I am in no way financially minded. I barely pay attention to the value of the Canadian dollar vs the US dollar. My bills are paid automatically from my bank account. Even with my financial ignorance I know that Malawi is on a fast track to disaster. People will once again suffer from starvation and the level of violence and illness will increase drastically. It seems that the current government is struggling to rectify the mistakes of the past and the citizens of malawi are paying the price.
Recently I was with a friend here in Toronto and I told him I was about to make a call to Malawi to speak to Mr. Mwakayoka. My friend saw that I was picking up my iPhone and asked, “Will you use Skype or FaceTime?”. This made me laugh but also made me think that if my friend thought this what might the average person think life is like in Malawi. This made me think of a time when I showed my dad a picture of a heavily loaded truck driving on a mountain road and he was surprised to see paved roads.
We often take for granted the technology, sanitation and infrastructure we have here. In fact, we often complain that it doesn’t suit our needs or we get upset when it breaks down. I was reminiscing with this friend about how I felt upon my return from working in Malawi for several months. Suddenly those things I’d found tedious became amazing. I would walk down my street and marvel that i was able to look around while I walked as opposed to watching my every step for fear of a giant hole or rock on the sidewalk. I was no longer bemoaning how boring my neighbourhood is but appreciating how clean and safe it is. We are truly lucky to live here.
So I just want to point out a few of the obvious luxuries we have that the average Malawian does not. Most Malawians do have a cell phone and few have landlines. None of my friends has a Smart Phone. Few know what one is. When I was last in Malawi I was able to use my iPhone as a smart phone. The cellular companies of which there are two, have data plans. At the time my data plan was 1GB of data for $25. Texts and calls were charged separately. This data plan seems reasonable right? For me it was but for the average person in Malawi it is outrageous. I pay our cooks a salary of about $25 a month. Azikiwe brings home a salary of about $250 a month and pays half of that in rent. A smart phone is a luxury most cannot afford. While I lived in Malawi I am told that a friend tried to Skype me but the network was so poor that I didn’t receive his calls. Many areas in Malawi have poor or no cellular network at all. Many also have no electricity so charging a phone is a big deal and the phone is used sparingly to conserve the battery life.
Most of us have at least one computer and one tablet in addition to our Smart Phones. I know only two Malawians who own a computer and those came from me. The cost of a laptop in Malawi is equal to about 4 months salary. Not only is it not an affordable luxury but Malawians rarely have time for luxuries. Every moment of a woman’s day in Malawi is spent on household cores and work outside of the home. Men have more free time but that is generally spent socializing or watching football.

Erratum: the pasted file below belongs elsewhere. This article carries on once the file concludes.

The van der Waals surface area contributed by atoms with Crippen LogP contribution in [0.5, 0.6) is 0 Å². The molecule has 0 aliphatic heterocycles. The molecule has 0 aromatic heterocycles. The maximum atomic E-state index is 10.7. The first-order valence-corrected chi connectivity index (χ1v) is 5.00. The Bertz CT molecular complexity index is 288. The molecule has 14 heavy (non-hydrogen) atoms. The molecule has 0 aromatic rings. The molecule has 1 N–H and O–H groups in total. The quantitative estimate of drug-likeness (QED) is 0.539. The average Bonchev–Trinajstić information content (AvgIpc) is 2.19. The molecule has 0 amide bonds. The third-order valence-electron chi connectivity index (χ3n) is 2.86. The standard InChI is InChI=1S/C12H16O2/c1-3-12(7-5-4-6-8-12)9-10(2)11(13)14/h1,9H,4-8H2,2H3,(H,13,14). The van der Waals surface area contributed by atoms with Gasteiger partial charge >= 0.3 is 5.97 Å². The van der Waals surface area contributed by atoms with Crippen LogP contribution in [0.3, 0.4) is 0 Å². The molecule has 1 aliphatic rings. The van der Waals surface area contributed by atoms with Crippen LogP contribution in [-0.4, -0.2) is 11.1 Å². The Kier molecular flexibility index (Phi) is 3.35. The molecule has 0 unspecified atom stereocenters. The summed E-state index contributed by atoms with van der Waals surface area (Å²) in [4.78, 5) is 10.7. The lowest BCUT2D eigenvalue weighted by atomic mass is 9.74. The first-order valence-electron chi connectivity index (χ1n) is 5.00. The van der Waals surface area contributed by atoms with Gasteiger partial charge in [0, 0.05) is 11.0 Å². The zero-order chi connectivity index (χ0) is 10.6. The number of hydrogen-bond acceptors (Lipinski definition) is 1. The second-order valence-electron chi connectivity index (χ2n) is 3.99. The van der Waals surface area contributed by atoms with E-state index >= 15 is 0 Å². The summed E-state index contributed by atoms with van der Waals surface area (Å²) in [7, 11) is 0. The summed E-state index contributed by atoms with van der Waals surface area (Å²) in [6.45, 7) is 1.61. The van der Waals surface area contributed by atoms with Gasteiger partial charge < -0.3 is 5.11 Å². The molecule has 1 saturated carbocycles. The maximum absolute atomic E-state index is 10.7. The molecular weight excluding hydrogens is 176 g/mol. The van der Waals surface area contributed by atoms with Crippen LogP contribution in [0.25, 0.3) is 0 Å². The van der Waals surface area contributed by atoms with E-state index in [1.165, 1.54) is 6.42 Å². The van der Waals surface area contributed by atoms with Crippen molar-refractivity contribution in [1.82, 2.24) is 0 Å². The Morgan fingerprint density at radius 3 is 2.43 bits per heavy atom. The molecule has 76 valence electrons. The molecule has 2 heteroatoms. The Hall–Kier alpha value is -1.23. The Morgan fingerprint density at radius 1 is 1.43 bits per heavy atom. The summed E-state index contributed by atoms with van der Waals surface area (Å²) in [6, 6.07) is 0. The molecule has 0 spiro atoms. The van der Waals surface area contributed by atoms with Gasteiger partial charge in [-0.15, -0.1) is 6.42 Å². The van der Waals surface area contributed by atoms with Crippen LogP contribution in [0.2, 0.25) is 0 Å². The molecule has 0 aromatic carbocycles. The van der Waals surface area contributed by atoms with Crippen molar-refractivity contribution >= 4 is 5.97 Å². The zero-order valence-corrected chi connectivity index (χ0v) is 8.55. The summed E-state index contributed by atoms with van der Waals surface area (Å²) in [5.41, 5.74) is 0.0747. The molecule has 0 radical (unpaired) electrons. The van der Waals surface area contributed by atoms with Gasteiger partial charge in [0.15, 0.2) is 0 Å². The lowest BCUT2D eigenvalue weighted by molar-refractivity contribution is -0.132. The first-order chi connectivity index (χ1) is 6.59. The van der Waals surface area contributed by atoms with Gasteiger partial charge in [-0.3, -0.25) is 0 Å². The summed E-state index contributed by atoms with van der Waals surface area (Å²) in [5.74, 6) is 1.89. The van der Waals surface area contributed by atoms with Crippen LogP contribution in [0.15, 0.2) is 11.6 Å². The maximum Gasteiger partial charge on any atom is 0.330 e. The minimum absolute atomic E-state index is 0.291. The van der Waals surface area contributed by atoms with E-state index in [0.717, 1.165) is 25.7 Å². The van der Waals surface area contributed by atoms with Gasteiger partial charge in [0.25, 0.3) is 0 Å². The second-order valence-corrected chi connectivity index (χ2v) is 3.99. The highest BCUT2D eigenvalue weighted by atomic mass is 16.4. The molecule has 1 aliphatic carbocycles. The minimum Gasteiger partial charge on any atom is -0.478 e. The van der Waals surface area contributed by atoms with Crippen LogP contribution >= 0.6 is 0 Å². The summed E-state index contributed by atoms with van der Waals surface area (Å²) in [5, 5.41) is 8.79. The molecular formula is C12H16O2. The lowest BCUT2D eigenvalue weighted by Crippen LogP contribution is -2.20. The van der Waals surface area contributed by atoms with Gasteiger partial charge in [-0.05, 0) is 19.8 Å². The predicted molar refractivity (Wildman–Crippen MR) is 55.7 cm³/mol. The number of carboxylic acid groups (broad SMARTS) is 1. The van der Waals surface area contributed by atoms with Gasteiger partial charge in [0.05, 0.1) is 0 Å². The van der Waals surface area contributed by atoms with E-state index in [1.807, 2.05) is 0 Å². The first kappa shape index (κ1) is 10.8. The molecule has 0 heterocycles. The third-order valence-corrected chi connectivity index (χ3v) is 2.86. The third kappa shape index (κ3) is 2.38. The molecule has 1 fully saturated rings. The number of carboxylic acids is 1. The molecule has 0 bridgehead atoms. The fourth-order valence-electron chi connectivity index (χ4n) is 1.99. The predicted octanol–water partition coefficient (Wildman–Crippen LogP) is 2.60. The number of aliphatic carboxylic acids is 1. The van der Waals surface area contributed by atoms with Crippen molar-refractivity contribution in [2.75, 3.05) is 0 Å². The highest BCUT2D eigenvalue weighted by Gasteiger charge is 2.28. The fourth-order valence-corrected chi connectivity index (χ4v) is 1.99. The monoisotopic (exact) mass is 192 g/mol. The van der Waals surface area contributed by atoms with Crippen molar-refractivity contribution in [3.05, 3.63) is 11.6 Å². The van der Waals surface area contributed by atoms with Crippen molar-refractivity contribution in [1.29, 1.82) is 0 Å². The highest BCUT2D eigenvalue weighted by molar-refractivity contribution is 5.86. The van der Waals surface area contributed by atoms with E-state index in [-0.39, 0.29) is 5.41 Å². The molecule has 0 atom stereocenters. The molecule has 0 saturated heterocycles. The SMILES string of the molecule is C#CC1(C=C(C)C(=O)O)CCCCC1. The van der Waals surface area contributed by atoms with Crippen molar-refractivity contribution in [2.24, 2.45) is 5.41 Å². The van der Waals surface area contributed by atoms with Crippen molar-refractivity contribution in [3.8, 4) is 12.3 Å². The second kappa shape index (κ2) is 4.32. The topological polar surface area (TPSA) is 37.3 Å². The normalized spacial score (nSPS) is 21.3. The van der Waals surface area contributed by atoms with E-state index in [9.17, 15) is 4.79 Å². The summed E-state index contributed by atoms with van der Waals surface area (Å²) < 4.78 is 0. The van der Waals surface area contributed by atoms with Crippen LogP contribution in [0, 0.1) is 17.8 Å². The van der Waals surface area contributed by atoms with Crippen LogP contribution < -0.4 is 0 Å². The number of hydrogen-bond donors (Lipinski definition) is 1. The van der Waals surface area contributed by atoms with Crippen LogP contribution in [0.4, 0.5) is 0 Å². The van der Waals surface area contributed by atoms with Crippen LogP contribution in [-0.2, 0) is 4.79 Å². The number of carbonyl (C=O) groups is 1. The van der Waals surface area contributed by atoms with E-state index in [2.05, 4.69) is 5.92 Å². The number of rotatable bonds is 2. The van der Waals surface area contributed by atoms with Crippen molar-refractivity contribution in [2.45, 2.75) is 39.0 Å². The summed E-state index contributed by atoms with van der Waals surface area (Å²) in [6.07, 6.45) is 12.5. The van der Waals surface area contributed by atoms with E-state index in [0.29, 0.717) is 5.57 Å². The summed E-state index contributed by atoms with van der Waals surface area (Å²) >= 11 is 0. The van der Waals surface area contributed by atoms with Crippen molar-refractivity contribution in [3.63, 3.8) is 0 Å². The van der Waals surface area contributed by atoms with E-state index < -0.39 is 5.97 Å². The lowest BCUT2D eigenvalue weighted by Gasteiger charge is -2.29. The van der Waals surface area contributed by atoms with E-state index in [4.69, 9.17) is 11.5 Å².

Most of my Malawian friends have televisions and radios but not satellite dishes. Most get one or two channels from Malawi and surrounding countries. Often Malawian men will go to bars to watch Premier League football matches as they are not broadcast on local networks. Azikiwe does have a satellite dish and a free card which allows him to access news channels from France and Iran but these channels are inconsistent and might disappear without notice. There are no PVRs, no Netflix and no downloading of movies. In the market one can buy pirated DVDs for about $2. These are generally action movies, Nigerian or Chinese films or children’s anime.
A typical kitchen in Malawi consists of pots, pans, bowls a kettle and a hot plate. Many families have a deep freezer but few have refrigerators. None has an oven or a microwave. Dishes and clothing are generally washed by hand.
Bathing is done by heating large buckets of water on charcoal. These heated buckets of water are placed in a basin on the floor of a shower room. Cold water is added and bathing is doen by sponging oneself in a squatted position. That coveted rain shower head I want does not exist there.
I could go on but I think you understand and I hope you have a better appreciation of the comfortable life we live here. Go have a hot shower, grab a latte and watch a movie on Netflix. Embrace it but appreciate it.